The City Council yesterday adopted new ward boundaries for Chicago’s fifty wards. Under the U.S. Supreme Court’s “one person, one vote” rule, all electoral districts must have their boundaries adjusted every ten years after the census, so that each district in a given political jurisdiction is approximately equal in population.
On the City’s far north side, I worked with my neighbors–40th Ward Alderman Patrick O’Connor, 48th Ward Alderman Harry Osterman and 50th Ward Alderman Debra Silverstein– to draw ward boundaries that corresponded as closely as possible to the local community area boundaries. Though population requirements prevented us from drawing wards identical to our community areas, I believe we did as well as we possibly could.
As a result, the 49th Ward lost all its Edgewater territory and about half its West Ridge territory. In return, the 49th Ward picked up a significant amount of territory in Rogers Park that has been in the 40th Ward for the last twenty years.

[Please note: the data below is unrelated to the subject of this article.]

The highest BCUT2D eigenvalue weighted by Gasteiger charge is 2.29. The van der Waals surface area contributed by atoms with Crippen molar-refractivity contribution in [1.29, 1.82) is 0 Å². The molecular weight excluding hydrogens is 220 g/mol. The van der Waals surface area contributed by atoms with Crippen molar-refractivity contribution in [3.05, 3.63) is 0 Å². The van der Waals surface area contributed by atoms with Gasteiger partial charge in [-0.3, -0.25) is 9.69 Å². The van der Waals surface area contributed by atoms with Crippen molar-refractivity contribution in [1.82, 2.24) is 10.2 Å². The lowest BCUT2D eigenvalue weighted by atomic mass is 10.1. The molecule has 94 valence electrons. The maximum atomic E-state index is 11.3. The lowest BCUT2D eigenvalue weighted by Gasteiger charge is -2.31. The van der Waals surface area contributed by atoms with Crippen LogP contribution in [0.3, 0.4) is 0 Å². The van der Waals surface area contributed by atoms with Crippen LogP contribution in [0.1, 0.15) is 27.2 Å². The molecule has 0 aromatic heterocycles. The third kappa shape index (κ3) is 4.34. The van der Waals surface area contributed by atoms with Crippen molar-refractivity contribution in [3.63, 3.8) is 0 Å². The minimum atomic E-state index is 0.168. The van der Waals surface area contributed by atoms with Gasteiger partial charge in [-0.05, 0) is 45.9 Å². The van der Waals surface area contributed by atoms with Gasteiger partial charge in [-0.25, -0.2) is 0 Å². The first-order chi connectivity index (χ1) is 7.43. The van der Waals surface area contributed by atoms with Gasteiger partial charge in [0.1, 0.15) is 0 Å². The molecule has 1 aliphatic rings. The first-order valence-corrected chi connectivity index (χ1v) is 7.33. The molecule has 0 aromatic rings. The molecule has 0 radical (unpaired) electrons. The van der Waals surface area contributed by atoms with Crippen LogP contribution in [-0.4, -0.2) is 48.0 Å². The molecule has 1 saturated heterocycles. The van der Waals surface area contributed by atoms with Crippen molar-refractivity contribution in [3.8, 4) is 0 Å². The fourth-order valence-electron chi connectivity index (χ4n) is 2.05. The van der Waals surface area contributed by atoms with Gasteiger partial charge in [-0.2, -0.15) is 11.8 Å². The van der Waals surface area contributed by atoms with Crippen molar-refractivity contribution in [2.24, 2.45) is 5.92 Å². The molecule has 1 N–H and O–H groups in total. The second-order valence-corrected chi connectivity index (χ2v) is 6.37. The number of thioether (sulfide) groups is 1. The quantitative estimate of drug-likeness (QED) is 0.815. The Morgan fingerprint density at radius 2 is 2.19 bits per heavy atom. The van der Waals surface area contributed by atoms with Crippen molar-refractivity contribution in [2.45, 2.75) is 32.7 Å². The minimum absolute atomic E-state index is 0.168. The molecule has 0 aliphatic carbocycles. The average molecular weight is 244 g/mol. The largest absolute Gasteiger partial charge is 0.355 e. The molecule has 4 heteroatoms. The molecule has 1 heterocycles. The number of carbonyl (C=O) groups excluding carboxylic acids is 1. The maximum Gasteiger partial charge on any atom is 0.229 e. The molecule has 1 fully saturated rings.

Below is a copy of the new 49th Ward map (courtesy of community activist, Kyle Hillman). The red lines represent the current boundaries. The shaded peach area with the green border represents the new boundaries.
For an interactive version of this map, as well as ward maps for the entire City (courtesy of WBEZ Radio),CLICK HERE.
Over the next few months, the aldermen gradually will morph into representing their new wards and the transition should be complete shortly after the March primary elections. At some point in the spring, I will host a town hall meeting to welcome my new Rogers Park constituents.
Practically speaking, the folks whose homes are being re-drawn into new wards will enjoy the short-term benefit of having two aldermen represent them. My staff and I will continue to diligently serve my current ward, but anyone who currently lives in the 40th Ward and is being re-mapped into the 49th Ward family, is more than welcome to call my office for any city service needs or other assistance. Alderman O’Connor and I will work closely and cooperatively to coordinate city service delivery.